“Ganapathi Iyer was greatly troubled,” Amooma went on. “In his tummy and in his mind. He tried all kinds of remedies his slender purse would allow him. Gelusils, Pudhina leaves, diet control… All had very little effect to calm the winds in his tummy. Finally, it was a neighbour who suggested the adsorbent qualities of the humble charcoal. The effects were miraculous. He started religiously consuming a moderate piece of charcoal after every meal. His face was happier and his Sanskrit lessons were quieter. Things went on like this for a few years until one day our good Iyer developed a terrible pain in his lower abdomen. The doctor did the usual tests after a worried Subbu pawned her only gold chain and promised the Pattala Ganapathi of Pazhavangadi -- the god not the Iyer -- three coconuts. ‘Suspect it is a kidney stone,’ the doctor had told her. ‘Don’t worry. Nothing serious. Can be flushed out with some medication.’ But the following week the pain grew unbearable in spite of the painkillers Iyer had. He was rushed to the emergency unit and the duty doctor discovered that one of his kidneys had failed completely. He was immediately operated on and the offending stone removed. The young doctor passed the blood stained stone to Subbu who was waiting anxiously outside. ‘Make a ring out of it,’ the doctor had jokingly remarked.”

“Subbu took the stone home and washed off the blood. Though the stone was irregular in shape, it was clear and Subbu noticed a fire sparkling in it. Her heart raced as she recognized it to be the same fire she saw in her rich neighbour’s diamond nose-stud. The following day she took the stone to a trusted jeweler. The jeweler studied the stone and confirmed her suspicions. ‘A fortune!’ he had exclaimed, ‘at least two carats after cutting. You are indeed fortunate, sister.’“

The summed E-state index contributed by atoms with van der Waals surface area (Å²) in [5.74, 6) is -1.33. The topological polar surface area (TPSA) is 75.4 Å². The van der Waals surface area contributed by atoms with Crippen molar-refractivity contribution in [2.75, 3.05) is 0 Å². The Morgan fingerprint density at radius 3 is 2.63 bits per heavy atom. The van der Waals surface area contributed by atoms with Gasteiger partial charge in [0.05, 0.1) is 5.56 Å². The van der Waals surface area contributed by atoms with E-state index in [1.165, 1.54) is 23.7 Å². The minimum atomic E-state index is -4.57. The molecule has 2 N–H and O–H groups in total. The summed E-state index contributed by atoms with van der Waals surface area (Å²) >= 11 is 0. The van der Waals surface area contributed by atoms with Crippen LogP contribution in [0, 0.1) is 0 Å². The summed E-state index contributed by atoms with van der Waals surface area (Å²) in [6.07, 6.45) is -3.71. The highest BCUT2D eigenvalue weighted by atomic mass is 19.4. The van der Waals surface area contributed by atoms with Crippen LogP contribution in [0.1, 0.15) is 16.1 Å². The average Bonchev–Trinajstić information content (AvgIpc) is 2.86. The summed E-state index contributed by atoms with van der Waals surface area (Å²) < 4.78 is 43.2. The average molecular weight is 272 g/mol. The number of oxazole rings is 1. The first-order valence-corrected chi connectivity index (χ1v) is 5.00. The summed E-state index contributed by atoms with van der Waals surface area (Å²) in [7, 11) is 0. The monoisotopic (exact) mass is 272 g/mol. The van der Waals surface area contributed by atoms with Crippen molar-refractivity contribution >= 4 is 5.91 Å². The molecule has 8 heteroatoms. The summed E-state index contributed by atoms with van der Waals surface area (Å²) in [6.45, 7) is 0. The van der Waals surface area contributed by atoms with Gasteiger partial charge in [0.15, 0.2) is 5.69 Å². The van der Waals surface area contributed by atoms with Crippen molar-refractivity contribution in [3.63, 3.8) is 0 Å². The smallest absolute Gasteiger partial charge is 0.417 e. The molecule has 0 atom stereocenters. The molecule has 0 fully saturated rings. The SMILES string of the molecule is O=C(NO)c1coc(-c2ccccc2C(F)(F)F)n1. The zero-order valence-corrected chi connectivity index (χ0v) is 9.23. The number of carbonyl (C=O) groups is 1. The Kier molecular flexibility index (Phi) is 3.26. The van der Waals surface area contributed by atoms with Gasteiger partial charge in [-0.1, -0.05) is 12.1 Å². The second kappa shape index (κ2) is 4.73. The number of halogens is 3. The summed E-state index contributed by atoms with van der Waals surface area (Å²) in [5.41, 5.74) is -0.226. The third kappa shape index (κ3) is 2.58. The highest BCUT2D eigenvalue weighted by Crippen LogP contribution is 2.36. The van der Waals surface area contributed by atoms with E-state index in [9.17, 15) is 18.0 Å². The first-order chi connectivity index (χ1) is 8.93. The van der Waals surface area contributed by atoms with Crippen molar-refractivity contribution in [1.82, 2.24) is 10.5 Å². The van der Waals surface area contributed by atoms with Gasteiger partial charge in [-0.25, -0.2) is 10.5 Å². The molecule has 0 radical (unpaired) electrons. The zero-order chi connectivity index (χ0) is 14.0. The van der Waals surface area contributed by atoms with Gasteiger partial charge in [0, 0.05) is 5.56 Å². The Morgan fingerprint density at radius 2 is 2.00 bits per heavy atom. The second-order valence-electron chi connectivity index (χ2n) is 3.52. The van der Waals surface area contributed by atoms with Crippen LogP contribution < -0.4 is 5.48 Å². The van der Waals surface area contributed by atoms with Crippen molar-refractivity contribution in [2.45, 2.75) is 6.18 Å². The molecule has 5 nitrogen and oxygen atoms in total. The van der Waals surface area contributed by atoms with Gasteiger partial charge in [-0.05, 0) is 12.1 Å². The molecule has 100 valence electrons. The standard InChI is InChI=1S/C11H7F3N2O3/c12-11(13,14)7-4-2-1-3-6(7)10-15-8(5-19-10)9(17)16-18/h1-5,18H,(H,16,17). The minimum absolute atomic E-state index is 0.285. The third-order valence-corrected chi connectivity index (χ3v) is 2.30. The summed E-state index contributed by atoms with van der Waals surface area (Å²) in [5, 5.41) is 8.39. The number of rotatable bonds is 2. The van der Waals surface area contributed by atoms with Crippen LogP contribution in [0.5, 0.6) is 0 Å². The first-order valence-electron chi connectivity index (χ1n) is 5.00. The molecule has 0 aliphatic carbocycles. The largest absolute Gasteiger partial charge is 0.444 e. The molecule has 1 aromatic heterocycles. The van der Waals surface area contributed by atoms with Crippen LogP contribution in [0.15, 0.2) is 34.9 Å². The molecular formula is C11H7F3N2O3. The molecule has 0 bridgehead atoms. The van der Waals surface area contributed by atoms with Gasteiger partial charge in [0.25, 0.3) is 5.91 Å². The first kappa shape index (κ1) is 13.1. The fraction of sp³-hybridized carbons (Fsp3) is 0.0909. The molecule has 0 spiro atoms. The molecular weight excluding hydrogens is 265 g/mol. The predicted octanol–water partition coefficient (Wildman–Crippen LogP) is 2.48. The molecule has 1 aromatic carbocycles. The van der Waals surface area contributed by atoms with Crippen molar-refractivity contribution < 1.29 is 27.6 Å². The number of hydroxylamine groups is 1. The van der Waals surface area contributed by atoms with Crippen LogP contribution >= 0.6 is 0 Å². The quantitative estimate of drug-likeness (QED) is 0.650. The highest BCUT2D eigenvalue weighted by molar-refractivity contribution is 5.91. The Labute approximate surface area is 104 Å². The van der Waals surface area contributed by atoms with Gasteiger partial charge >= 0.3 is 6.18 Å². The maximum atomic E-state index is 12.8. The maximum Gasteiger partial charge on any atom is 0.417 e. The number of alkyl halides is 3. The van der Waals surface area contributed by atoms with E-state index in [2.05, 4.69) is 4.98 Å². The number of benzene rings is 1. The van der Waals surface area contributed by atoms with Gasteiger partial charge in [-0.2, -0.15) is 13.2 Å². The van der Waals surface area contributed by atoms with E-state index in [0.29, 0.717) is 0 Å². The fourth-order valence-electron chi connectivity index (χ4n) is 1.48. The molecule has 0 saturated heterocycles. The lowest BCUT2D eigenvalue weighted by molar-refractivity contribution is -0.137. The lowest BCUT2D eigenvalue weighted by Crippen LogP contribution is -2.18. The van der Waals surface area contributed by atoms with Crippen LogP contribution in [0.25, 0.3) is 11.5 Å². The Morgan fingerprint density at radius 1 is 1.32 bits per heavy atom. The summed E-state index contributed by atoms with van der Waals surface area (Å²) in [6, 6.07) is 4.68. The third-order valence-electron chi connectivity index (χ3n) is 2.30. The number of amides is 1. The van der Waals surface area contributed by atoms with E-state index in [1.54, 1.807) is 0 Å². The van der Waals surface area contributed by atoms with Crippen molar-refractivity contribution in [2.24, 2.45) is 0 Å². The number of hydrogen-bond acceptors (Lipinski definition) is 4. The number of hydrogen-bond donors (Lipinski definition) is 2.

“The next day, when Subbu went to the hospital, the senior doctor took her aside and told her that she had to bring back the stone for them to determine the composition in order to prevent recurrence. Subbu quietly told the doctor they needn’t bother. ‘It was a diamond,’ she said to the doctor’s disbelief. ‘This has never happened before. Never ever,’ the doctor repeated as he studied the stone. After enquiring about Iyer’s diet, the doctor was positive that it was the rich ‘carbon’ diet that caused the diamond formation in his kidney. Somehow the carbon that settled in his kidneys had turned to diamond. ‘But anyway, you must stop giving him any form of carbon. He has already lost one kidney. He will surely lose the other if he takes any more coal,’ the doctor had warned her gravely.
Iyer was discharged the following week. Subbu did not tell him about the stone. Every night after the Iyer was sound asleep, she would take out the stone to admire the fire in it. She would hold the stone against her earlobe and look longingly at her reflection. The fire ignited a silent storm in her mind that slowly built up with every passing night. Finally after a week of recuperation, Iyer noticed a small tumbler with a lump of charcoal beside his morning iddlies. To his questioning look Subbu replied, ‘For your gas… Have you forgotten? Your Sanskrit lessons are resuming today.’“

Amooma laughed heartily as the other three looked at her with questions in their eyes.
“Then what happened?” asked Sanju.
“The story ends there, child. Don’t know what happened next” replied Amooma.
“Amooma, your ear studs. Are they diamonds?” enquired Anju.
“Yes, Anjukutty. Two carats each,” replied Amooma proudly.
“Amooma,” Anju continued, “I don’t want your studs after your death. You may leave them to Sanju. She likes body parts best.”
“Cool,” said Sanju excitedly.


pattar : local slang for Brahmin. Brahmin, incidentally is the priestly class.
mundus : white cotton sarong popularly worn by South Indians.
Muhurtham : auspicious time for any important event.
Prashnam : astrological inquiry
iddlies : a breakfast dish common in South India